Please create an account to participate in the Slashdot moderation system

 



Forgot your password?
typodupeerror
Compare cell phone plans using Wirefly's innovative plan comparison tool ×

Comment Re:Next Phase (Score 1) 420

The speed is less important than energy delivered at site of impact. [...] Fan rotors move slower, but are more massive, and have more total energy behind them. You dont need something to be sharp or fast moving to cut you in half; it just needs to exert enough energy over a small area to cause mechanical shear of your body.

Okay, let's try to stay on topic.

Getting a loop of wire from a wench wrapped around a leg and slowly slooped up will chop it off just as surely as if the wire was moving fast but at less torque.

Unless the wire catches on a bone, and the wire is thin enough to snap there. But let's fucking stay on topic. We don't need ridiculous examples designed to distract people because they contain an injury to discuss the topic at hand, you sensationalist nutter.

In fact, there are multiple factors involved in determining how much force it's going to require to break the silly string, and in how much force is being delivered. One of the factors is the force applied, one of the factors is the time in which the force is applied and how that affects the material in question, one of the factors is the quantity of material the force is being spread out across. And in spite of being a lot smaller and less massive, the tip of a quadcopter blade is going to impart a lot more energy to a much smaller section of silly string than a metal fan blade is, because the fan blade is squared off (being stamped from a piece of metal) while the tip of a rotor is very sharp, and the rotor is moving much much faster and F=MA. There's a lot more A in the quadcopter system. But wait, there's more; you only have to consider the effect of its mass until the string breaks. If the string breaks at a level of force which can be achieved with the current acceleration at lower than the actual mass, then the additional mass of the rotor is irrelevant here.

There are lots of other factors, but these are the ones that we've been talking about in this discussion already.

To be a proper experiment, it needs to be a high speed metal bladed fan, with big heavy blades. I can probably find one if I look hard enough.

Only the speed is likely to be relevant, and it will still have a dramatically lower tip velocity than a quadcopter doing anything but hovering.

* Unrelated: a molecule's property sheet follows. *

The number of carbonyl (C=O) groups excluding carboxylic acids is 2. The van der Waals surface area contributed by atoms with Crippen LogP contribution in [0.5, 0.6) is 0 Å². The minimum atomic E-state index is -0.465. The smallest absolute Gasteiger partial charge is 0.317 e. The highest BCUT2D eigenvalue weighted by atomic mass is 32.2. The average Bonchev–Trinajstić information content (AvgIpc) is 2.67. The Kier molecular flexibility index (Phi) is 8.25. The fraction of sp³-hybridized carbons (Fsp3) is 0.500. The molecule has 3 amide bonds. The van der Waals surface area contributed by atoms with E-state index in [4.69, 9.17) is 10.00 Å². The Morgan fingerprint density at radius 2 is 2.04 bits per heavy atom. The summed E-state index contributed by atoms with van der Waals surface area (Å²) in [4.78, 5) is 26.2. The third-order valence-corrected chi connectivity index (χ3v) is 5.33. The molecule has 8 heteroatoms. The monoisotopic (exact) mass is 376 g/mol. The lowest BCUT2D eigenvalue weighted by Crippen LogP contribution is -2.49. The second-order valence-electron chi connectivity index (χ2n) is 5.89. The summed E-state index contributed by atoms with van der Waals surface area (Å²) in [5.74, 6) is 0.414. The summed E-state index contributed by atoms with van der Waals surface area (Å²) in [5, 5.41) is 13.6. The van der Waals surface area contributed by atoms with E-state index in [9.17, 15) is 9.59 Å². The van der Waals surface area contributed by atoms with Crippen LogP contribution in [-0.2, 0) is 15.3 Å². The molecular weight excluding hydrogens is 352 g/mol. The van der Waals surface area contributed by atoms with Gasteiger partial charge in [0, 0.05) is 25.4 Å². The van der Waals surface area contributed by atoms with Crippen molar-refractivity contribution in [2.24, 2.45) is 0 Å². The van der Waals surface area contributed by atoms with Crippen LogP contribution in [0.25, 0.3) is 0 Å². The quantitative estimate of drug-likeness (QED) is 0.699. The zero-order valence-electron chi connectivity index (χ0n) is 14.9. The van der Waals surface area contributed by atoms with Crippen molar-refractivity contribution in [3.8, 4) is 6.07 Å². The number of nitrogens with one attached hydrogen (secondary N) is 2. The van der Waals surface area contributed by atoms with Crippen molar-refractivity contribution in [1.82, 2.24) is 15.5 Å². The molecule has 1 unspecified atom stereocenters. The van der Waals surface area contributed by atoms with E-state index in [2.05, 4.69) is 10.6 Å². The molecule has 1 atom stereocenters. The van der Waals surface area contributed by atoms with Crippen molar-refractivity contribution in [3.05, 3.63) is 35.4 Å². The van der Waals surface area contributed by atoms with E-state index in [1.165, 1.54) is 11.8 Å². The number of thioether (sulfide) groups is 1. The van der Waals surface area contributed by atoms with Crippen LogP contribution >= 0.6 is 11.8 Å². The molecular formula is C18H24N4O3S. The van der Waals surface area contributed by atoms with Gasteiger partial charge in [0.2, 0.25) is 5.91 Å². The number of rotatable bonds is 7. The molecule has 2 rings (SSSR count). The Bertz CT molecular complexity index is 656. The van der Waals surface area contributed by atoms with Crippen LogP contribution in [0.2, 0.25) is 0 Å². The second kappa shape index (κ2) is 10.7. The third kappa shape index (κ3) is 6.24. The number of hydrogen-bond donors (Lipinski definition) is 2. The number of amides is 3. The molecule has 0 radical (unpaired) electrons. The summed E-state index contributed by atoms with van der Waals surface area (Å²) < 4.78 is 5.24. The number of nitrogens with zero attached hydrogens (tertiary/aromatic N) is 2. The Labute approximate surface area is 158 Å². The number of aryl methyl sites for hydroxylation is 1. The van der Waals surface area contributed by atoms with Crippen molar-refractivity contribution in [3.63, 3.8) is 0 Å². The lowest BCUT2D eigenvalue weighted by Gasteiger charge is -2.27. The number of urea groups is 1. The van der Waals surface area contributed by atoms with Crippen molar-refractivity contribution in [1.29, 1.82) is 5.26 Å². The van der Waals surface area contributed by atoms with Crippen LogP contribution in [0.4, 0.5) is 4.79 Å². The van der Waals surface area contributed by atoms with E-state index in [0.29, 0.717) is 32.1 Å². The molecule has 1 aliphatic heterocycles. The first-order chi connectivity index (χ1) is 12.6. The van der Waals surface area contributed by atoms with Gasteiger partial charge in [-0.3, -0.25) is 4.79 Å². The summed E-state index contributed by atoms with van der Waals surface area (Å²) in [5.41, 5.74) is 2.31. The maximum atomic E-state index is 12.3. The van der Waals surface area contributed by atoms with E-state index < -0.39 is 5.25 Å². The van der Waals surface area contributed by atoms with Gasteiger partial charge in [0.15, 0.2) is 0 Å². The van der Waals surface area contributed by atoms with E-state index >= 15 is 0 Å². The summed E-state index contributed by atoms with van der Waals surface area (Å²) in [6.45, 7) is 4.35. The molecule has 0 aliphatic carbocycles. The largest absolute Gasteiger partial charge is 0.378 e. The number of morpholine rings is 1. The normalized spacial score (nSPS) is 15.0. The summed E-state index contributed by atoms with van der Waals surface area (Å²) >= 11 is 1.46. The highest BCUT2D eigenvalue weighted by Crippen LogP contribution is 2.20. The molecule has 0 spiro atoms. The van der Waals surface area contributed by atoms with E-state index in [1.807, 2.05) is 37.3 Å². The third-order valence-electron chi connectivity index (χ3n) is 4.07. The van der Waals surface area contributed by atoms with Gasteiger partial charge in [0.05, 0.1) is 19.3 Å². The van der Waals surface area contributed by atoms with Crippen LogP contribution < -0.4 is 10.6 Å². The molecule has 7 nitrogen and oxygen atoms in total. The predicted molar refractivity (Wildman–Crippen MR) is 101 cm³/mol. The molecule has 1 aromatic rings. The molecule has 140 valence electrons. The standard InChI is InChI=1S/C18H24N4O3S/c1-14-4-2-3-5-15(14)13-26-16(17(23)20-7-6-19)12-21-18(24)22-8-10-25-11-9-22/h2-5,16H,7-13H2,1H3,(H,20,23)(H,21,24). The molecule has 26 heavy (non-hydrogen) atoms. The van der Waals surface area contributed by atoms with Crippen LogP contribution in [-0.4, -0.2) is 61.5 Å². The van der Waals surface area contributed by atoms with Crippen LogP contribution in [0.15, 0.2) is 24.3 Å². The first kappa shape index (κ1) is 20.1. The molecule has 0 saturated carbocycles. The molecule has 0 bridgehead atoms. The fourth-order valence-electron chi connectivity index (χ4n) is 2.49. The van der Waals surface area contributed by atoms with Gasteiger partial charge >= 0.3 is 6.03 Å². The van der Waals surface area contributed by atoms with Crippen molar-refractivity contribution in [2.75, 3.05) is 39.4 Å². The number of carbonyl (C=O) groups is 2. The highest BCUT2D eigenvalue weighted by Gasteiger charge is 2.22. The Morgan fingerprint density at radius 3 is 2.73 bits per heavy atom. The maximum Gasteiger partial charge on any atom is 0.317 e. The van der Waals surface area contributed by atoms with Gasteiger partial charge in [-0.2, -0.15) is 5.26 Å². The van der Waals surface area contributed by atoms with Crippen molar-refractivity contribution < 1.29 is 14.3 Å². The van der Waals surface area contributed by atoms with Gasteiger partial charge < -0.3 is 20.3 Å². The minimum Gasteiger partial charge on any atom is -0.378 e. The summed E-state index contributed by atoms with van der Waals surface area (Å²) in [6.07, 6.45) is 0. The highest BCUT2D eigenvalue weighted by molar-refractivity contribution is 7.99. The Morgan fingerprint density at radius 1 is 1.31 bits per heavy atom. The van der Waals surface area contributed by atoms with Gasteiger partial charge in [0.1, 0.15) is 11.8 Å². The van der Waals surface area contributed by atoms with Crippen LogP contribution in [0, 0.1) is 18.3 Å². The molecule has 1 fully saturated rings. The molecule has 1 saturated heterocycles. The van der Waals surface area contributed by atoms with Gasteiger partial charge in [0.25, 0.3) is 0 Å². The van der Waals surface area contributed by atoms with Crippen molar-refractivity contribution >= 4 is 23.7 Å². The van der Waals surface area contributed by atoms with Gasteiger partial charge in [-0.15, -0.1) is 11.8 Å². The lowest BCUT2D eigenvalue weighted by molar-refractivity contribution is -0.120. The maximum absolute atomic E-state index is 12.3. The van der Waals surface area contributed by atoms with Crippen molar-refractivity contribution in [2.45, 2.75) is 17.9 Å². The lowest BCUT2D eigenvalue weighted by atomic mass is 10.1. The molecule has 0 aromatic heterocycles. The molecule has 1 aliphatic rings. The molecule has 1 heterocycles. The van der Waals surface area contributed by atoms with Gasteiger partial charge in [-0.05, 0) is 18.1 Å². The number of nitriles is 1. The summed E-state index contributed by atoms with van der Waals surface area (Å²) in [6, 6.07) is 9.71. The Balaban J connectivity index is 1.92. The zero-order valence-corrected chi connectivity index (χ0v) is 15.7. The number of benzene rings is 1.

Comment Re:"topic of discussion for many across the world" (Score 1) 102

Since when is CNN left?

So you mean the external renaming to 'Clinton News Network' was only because the letters matched?

So you mean the external renaming to 'Clinton News Network' was only because the letters matched?

Clinton is not a liberal. She is a neocon. Trump is not a conservative. He is just a sleazebag.

I never said she was a liberal, historically liberals believe in personal liberty... she does not. She's very much a illiberal progressive.

What? You just contradicted yourself there completely, smart guy. Care to rephrase your sentence until it makes sense? Here, this might help. Don't go alone, take one of these. Maybe then you'll have some idea what the words you're using mean.

Comment Re:Oh please (Score 1) 58

Potentially exactly his "chance" death caused it to be preserved? If it had been eaten by a predator, we would not get a complete skeleton (more likely we'd maybe find a bone or a tooth somewhere, with scavengers carrying off what's left of the carcass).

There are many examples of preservation by accident, simply because the specimen in question did something extraordinary. Think of this one for example. He traveled, presumably alone, across the alps. Something you didn't do back then, there was nothing to prove or no reason to go for some kind of misguided "self-realization", back then people had real problems and didn't feel the urge to make their life harder to "feel it". So most people weren't stupid enough to climb onto glaciers. This guy did. And that's what preserved him while everyone else from his tribe has turned to dust long ago.

So yes, the random, odd sample may well be all we can still find.

Comment Email encryption and the damn network effect (Score 1) 193

He does regularly encrypt his e-mail, "but he doesn't recommend that average users scramble their email, because he thinks the encryption software is just too difficult to use."

How on earth do you use encrypted mail unless all your recipients also do the same, i.e. have public/private keys of their own that are configured in their email clients? He probably does communicate with other security minded folk who also use encryption, but the vast majority of ordinary people neither know nor care about these things.
The biggest drawback to encrypted anything is that it requires everybody to use it. There's plenty of open source and secure alternatives to popular apps but there's no point in recommending say, Signal or Toxwhen all the people you know couldn't be bothered to get off Whatsapp.

Slashdot Top Deals

"There are some good people in it, but the orchestra as a whole is equivalent to a gang bent on destruction." -- John Cage, composer

Working...